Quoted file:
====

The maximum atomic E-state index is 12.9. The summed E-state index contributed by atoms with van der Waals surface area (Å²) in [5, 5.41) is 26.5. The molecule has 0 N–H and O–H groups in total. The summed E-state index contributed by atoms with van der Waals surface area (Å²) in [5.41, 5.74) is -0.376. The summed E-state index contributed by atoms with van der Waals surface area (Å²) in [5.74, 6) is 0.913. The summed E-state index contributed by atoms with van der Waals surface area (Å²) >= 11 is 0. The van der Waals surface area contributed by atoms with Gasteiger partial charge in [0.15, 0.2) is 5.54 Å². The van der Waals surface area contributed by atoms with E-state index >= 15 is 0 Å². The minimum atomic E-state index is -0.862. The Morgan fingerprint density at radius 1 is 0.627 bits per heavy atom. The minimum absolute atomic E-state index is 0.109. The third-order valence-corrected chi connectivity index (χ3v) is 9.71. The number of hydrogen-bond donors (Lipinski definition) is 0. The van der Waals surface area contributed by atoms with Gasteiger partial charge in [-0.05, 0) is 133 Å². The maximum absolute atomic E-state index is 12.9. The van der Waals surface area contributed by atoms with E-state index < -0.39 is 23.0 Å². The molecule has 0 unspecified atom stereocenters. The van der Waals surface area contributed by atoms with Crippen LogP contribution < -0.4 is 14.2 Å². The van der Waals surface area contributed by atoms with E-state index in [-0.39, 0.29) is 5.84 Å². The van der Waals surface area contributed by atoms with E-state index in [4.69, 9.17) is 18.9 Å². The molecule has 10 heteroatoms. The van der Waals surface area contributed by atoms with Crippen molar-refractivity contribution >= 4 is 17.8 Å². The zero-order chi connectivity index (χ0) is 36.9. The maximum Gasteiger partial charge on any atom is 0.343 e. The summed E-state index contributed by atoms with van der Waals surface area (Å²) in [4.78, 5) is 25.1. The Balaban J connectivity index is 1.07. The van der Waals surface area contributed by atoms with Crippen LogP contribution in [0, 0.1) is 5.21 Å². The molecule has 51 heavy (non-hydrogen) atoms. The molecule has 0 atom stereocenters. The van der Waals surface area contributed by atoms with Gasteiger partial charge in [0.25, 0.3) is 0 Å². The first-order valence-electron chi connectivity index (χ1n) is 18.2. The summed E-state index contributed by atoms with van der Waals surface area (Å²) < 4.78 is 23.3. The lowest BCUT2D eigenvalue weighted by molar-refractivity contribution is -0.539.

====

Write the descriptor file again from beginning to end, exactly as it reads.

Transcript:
The maximum atomic E-state index is 12.9. The summed E-state index contributed by atoms with van der Waals surface area (Å²) in [5, 5.41) is 26.5. The molecule has 0 N–H and O–H groups in total. The summed E-state index contributed by atoms with van der Waals surface area (Å²) in [5.41, 5.74) is -0.376. The summed E-state index contributed by atoms with van der Waals surface area (Å²) in [5.74, 6) is 0.913. The summed E-state index contributed by atoms with van der Waals surface area (Å²) >= 11 is 0. The van der Waals surface area contributed by atoms with Gasteiger partial charge in [0.15, 0.2) is 5.54 Å². The van der Waals surface area contributed by atoms with E-state index >= 15 is 0 Å². The minimum atomic E-state index is -0.862. The Morgan fingerprint density at radius 1 is 0.627 bits per heavy atom. The minimum absolute atomic E-state index is 0.109. The third-order valence-corrected chi connectivity index (χ3v) is 9.71. The number of hydrogen-bond donors (Lipinski definition) is 0. The van der Waals surface area contributed by atoms with Gasteiger partial charge in [-0.05, 0) is 133 Å². The maximum absolute atomic E-state index is 12.9. The van der Waals surface area contributed by atoms with E-state index < -0.39 is 23.0 Å². The molecule has 0 unspecified atom stereocenters. The van der Waals surface area contributed by atoms with Crippen LogP contribution < -0.4 is 14.2 Å². The van der Waals surface area contributed by atoms with E-state index in [-0.39, 0.29) is 5.84 Å². The van der Waals surface area contributed by atoms with E-state index in [4.69, 9.17) is 18.9 Å². The molecule has 10 heteroatoms. The van der Waals surface area contributed by atoms with Crippen molar-refractivity contribution >= 4 is 17.8 Å². The zero-order chi connectivity index (χ0) is 36.9. The maximum Gasteiger partial charge on any atom is 0.343 e. The summed E-state index contributed by atoms with van der Waals surface area (Å²) in [4.78, 5) is 25.1. The Balaban J connectivity index is 1.07. The van der Waals surface area contributed by atoms with Crippen LogP contribution in [0, 0.1) is 5.21 Å². The molecule has 51 heavy (non-hydrogen) atoms. The molecule has 0 atom stereocenters. The van der Waals surface area contributed by atoms with Gasteiger partial charge in [0.25, 0.3) is 0 Å². The first-order valence-electron chi connectivity index (χ1n) is 18.2. The summed E-state index contributed by atoms with van der Waals surface area (Å²) < 4.78 is 23.3. The lowest BCUT2D eigenvalue weighted by molar-refractivity contribution is -0.539.